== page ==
Another brand new day. Wonderful morning. Nice weather. And sleepy head…
Anyway, I am going to write a post about the great woman behind my great life: my mother!
Her name is Yustina Maria Soekartini (it’s supposed to be “Sukartini”). I call her “Mama”, some of my cousin call her “Mama Titing”, her colleagues call her “Bu Titing”, and the neighboors call her “Bu Marwi” for being my father’s wife. 🙂
My mum was born in Malang, a city in East Java. She started her life on February 20th, 1959 as the first child out of 6 kids in her family.
My mum went through her childhood – elementary school, junior high school, and special teacher-preparation school at her hometown. She moved to Jember (my hometown) to work, as an elementary school teacher. Here she built our family, along with my father. They knew each other from the church, I supposed. They got married on January 26th, 1983.
My parents lived at a rent house for several years, till the 3rd kid was born into the world. After that, we moved to our own house my father built. Until now.
My mum gave birth to 5 children.
Tanti, the eldest child – the eldest daughter.
Me, the second child.
Yuda, my 1st brother.
Indra, another brother of mine.
Ita, the youngest daughter.
My mother was smaller than me (in size). But when she got the 4th child, she was getting chubbier, and chubbier, and chubbier… But that’s okay. She once kept 5 babies inside the tummy, for God’s sake!
My mum is a typical mother.
Talkative. Very, if I may add.
She can cook. Not the best cook in the house, but still… her cooking are awesome!
A bit of control freak.
Very active woman.
As I mentioned before, she worked as a teacher. She did. And she does. But now, she is having a greater responsibility. She is a headmaster of an elementary school. And she’s taking it very seriously. She’s a dedicated woman, indeed. Once, the government made a new rule about the minimum degree a teacher should have, and it was Bachelor. So, my mum went to study in the University, taking the major in Mathematics Education.
She joins the choir at school and our church community.
She can’t drive any vehicles. Even once, she crashed our car to the garage door when my dad tried to teach her how to drive a car.
She likes to share stories. Usually, she does it with my eldest sister.
My mum and I have some similarities.
We are both workaholic.
We are both active.
We have a bachelor degree of Mathematics Education.
When we are angry, we tend to be more quiet. Activating the silent mode.
My mum is quite liberal. But she keeps the conventional part of her.
She forbid me to go out till late. I had to be home before 9 p.m.
She was disagree when I had my 1st relationship. I was still a high school student, she said.
She got angry when I chose to go to the university out of town.
She was against me when I got into a relationship with a foreigner. (She said: “You are not celebrities.”)
She was shocked when I was swearing or saying dirty words.
She complained when I wore hot-pants or any clothes showing a small part of my tummy.
She hid all of the comic books and the Nintendo when the kids were having school examination.
Well, she has her bad side. But she has the goods as well. She is someone I am proud of. The best moment was when I heard that she was promoted to be a headmaster. I was with my mum (she was visiting Yogyakarta). She didn’t say a word about this promotion. Then my sister called and told me about it. I was sooooo proud.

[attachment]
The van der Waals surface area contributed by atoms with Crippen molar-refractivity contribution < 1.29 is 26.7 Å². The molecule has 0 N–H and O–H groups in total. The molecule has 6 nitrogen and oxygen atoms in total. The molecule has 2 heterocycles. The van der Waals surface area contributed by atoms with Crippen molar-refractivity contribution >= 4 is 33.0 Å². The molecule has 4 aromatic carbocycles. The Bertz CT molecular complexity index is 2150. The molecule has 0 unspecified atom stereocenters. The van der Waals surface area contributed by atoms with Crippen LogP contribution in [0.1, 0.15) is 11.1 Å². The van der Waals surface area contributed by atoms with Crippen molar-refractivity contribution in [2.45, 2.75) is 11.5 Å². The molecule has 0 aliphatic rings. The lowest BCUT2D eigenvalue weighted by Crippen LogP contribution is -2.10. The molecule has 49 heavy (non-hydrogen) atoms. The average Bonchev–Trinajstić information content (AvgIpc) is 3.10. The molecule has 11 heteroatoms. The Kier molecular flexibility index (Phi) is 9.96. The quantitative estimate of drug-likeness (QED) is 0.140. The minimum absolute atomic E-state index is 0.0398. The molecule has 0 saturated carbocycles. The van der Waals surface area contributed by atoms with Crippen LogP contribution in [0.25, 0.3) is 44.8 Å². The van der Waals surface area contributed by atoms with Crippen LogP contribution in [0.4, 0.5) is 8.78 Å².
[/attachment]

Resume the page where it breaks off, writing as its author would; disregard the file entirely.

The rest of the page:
The moment I will never forget is when I shared stories about the relationship problem I had with my boyfriend (my ex, now). That was the very first time I talked to my mum about my personal life. It was embarrassing. But then I noticed something: my mum was not as scary as I thought before.
The other moment was when I saw her cried for the first time (and the only, till now). So, my father was going out of town for a few days – there was a seminar or something like that in Surabaya. A couple of days after he left, we got a call. It told us that my father collapsed and he was taken to the hospital. It was not a hoax. And it was sad. My mum gathered all of the kids in the living room. She asked us to pray together for my father. She led us. After praying, we saw the tears. Tough…
Whenever I go back to my hometown for holiday, my mum always ask me the menu I want for lunch and dinner. When it’s time to go back to Yogya, my mum will ask me to go shopping. And we always end up buying food supplies, daily needs, or clothes for me to bring to Yogya.
When I got a motorbike accident in 2007, my mother forced my dad to go to Yogya, to pick me up and bring me home, so that she could take care of me.
When I got another motorbike accident in October 2012, again, she forced my father to come to Yogya. This time they went by bus, arrived in Yogya on Sunday, 7 a.m. They brought me instant porridge, high calcium milk, blender machine, and special pillows to help me through the post-accident moment. And at 7 p.m. on the same day, they left. Back to Jember.
She hugs me every time we meet after a long time, and every time I have to say bye to go back to this town. We share more. And 1 sure thing: I love her more than how I felt about her during my youth.
Sometimes we are scared to get close to our parents. To share stories. To ask questions. To complain about their actions. To have a discussion about life. But, hey! I found out that it was not that bad. They may be the short-tempered kind of parents when they were dealing with the childish-us. But when you grow up and you start the talk, they are pretty much fun. And wise.
That’s all, I guess. I love my mum. I hope you do too – not loving my mum, but loving yours. :p
See you on the next posts about my sisters and brothers. :*